‘It’s Different for Everybody’: Inside Recover Health’s PDGM Strategy

Since the implementation of the Patient-Driven Groupings Model (PDGM), home health providers have taken a number of measures to ensure success amid the payment shakeup.

Two of PDGM’s biggest changes are the model’s new 30-day billing periods and how it handles therapy reimbursement.

One provider — Recover Health — has chosen to extend plans of care and how it utilizes therapy visits as a core part of its transition strategy.

“For whatever reason, we were doing a lot of visits early. I think there was a little bit of human behavior involved in that,” Greg Von Arx, CEO of Recover Health, told Home Health Care News. “After 30 days, the therapist has to do another assessment. Most of the time, it was in the therapist’s best interest to just discharge at 30 days and move on to the next client, as long as they were busy enough.”

Broadly, that trend meant “a lot of times” Recover Health wasn’t getting to the second 30-day payment period under PDGM, Von Arx noted.

Minnetonka, Minnesota-based Recover Health is a Medicare-certified home health agency with 31 locations across six states. As a provider, its service mix includes core nursing services and therapy services.

The organization served roughly 11,000 unique patients in 2019, employing about 1,300 staff members.

Prior to making a change to how it handles therapy visits change, Recover Health was only reaching the second 30-day payment period 35% of the time. Now, after mindfully extending therapy visits, the company is reaching the second 30-day payment period 70% of the time.

Speaking of therapy utilization, some providers have chosen to alter their therapy strategies by making cuts to their therapy roster. While it has become smarter in how and when it uses therapy, wholesale cuts were never part of the plan for Recover Health, Von Arx said.

Instead, the company focused on creating a frequency tool to manage therapy protocols.

Additionally, the company set up an authorization process. With that process in place, if someone wanted to deviate from the established therapy protocols, that person would have to collaborate with the therapist to decide on the best clinical conclusion for the client.

So how have Recover Health’s PDGM maneuvers played out? So far, Recover Health’s episode value went up to $3,274, compared to $2,996 under the old Prospective Payment System (PPS).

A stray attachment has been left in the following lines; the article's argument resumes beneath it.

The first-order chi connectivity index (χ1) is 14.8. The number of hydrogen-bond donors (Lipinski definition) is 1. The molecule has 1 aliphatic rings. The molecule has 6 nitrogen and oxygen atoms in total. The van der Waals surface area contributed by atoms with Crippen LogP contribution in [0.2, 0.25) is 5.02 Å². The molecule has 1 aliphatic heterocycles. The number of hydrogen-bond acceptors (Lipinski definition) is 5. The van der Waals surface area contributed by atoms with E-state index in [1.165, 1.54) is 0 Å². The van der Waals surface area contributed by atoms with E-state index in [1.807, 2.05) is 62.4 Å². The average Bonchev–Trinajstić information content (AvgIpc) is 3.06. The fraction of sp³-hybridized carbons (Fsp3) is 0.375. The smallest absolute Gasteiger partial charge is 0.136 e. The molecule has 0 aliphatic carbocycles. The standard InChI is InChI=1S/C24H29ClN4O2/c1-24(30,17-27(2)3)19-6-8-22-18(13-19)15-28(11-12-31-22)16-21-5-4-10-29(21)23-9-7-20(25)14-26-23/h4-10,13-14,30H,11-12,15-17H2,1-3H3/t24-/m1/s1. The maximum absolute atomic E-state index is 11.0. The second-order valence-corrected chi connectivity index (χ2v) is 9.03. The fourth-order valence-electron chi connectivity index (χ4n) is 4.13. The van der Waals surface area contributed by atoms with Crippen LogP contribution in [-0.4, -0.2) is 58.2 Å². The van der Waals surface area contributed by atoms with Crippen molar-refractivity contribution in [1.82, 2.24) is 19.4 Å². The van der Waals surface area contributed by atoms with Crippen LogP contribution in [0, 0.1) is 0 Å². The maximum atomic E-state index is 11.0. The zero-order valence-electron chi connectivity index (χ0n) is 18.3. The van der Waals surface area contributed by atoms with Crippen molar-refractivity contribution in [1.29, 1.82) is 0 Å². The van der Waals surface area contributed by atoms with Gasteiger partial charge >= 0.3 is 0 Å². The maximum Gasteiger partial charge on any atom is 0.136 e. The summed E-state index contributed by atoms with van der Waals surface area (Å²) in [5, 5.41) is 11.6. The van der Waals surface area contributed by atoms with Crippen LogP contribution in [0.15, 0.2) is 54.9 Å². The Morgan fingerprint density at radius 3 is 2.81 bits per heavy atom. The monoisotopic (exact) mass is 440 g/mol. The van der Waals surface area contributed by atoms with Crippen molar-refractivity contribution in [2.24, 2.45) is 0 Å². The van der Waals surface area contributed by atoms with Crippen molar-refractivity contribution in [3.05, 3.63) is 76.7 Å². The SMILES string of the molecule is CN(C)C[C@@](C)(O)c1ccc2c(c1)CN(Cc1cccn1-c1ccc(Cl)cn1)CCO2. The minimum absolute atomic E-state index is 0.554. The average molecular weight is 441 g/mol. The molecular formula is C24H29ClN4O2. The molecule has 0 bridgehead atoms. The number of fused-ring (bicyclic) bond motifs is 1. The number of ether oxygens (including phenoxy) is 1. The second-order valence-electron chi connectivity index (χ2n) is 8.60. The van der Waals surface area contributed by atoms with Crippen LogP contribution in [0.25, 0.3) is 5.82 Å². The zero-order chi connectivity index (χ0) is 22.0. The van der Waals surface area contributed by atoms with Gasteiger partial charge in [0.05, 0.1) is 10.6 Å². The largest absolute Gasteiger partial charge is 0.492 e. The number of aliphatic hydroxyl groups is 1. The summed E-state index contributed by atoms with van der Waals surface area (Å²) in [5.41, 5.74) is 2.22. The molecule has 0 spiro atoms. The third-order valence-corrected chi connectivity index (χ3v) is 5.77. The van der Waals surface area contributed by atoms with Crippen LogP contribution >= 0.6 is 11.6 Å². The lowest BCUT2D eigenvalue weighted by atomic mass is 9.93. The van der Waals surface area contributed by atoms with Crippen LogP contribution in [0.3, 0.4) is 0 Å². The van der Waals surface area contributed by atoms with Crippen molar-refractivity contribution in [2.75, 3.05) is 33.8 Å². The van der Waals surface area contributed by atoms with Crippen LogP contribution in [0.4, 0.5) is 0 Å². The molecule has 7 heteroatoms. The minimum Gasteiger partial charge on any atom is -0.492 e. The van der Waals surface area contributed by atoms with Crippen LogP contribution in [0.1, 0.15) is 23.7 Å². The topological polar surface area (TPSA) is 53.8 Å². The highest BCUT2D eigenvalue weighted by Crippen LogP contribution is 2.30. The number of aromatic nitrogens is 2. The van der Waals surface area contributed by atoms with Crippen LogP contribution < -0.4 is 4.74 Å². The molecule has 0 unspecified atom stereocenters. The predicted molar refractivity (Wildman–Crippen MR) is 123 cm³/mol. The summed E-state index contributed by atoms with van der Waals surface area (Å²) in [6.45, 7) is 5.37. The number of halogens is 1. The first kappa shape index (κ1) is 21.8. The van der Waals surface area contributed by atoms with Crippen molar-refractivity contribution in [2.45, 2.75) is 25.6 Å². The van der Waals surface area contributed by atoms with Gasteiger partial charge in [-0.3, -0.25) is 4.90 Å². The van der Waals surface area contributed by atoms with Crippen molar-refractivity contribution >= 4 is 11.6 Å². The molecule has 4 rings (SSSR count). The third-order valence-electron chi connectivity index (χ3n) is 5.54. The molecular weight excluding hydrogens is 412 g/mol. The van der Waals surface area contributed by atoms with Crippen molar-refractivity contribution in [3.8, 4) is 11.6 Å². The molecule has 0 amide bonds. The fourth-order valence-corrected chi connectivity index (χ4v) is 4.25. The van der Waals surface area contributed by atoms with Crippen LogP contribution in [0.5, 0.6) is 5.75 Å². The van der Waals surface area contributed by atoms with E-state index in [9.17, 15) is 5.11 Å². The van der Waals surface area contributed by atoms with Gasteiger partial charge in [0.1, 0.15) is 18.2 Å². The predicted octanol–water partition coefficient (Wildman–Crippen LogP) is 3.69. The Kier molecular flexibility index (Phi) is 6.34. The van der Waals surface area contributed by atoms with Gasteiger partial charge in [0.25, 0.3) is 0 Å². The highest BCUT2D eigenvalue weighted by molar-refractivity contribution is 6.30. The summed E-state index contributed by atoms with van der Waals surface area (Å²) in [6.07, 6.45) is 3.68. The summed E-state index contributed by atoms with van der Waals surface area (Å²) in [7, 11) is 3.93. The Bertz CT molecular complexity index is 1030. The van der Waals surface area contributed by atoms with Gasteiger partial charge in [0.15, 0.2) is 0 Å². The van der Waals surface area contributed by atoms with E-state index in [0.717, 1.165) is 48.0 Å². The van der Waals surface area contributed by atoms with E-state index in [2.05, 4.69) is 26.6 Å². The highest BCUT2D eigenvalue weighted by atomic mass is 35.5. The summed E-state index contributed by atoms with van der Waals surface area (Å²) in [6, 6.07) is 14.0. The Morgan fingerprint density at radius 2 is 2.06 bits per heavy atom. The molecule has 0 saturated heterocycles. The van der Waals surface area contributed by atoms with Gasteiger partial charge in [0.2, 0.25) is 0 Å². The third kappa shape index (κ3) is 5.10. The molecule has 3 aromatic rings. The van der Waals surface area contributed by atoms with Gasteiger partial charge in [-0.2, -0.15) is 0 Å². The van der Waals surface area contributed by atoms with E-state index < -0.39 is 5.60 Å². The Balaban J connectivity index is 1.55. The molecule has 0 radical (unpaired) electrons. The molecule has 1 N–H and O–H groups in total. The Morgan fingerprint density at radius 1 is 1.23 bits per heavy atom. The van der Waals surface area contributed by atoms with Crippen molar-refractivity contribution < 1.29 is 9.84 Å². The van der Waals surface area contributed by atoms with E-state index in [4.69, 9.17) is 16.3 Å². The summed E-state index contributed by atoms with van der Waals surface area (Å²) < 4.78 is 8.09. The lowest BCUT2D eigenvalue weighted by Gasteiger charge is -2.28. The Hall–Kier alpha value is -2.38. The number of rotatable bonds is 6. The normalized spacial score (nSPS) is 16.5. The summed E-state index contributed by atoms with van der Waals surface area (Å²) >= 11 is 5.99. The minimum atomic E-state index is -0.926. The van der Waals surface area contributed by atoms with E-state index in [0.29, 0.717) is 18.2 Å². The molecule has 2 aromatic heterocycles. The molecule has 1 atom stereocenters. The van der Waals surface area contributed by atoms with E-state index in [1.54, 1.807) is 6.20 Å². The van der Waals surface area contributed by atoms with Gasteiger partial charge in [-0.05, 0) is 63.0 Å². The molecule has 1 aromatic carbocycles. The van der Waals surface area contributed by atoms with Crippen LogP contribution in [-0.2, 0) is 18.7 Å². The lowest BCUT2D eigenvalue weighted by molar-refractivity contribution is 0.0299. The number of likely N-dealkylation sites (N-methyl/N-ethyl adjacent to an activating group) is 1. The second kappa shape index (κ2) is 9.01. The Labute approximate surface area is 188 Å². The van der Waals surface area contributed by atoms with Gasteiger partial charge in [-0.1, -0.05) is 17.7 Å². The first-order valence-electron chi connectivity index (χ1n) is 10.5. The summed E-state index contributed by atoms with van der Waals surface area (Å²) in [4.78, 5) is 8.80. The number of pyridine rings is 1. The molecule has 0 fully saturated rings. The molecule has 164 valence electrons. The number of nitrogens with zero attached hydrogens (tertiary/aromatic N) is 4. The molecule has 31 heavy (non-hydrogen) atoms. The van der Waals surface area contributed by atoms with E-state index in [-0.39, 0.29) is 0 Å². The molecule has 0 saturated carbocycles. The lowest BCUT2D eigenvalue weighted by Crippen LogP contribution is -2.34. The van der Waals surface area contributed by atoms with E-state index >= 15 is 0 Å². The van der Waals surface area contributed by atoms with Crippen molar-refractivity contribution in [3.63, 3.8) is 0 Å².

Additionally, the company’s average length of stay went from 36 days under the PPS model to 48 days under PDGM.

Of course, Recover Health’s PDGM response has included more than therapy changes and extending plans of care. On the staffing side, Recover Health’s coders have also played an instrumental role in avoiding questionable encounters, according to Von Arx.

“We have excellent people who really know what they’re doing,” he said. “We like having our own coding. I think that’s important. I know a lot of companies don’t. Our coders made sure we were picking up co-morbidities when we needed to.”

While Recover Health focused on extending plans of care and reaching the second 30-day payment period, Von Arx points out that each company’s plans surrounding PDGM should be based on their own unique, internal data.

“It really is about making sure you understand your data and where the breakdown is in the conversion from PPS to PDGM for your particular organization,” Von Arx said. “I think it’s different for everybody. I’m certain there were people that were staying in [the home] longer than we were pre-PDGM. When we looked at it, we understood that it might have been a shortfall of what we were doing and we corrected that.”

Outside of PDGM, Von Arx believes that the COVID-19 emergency has forced Recover Health to make much needed operational improvements.

“I’ve seen [industry leaders] suggest this has made us better,” Von Arx said. “I think that’s true. We did things like implementing a company-wide texting capability to keep people informed. Prior to COVID, our home health aides and paraprofessionals didn’t have a company email. We gave them this during [the public health emergency]. We were able to communicate more easily.”

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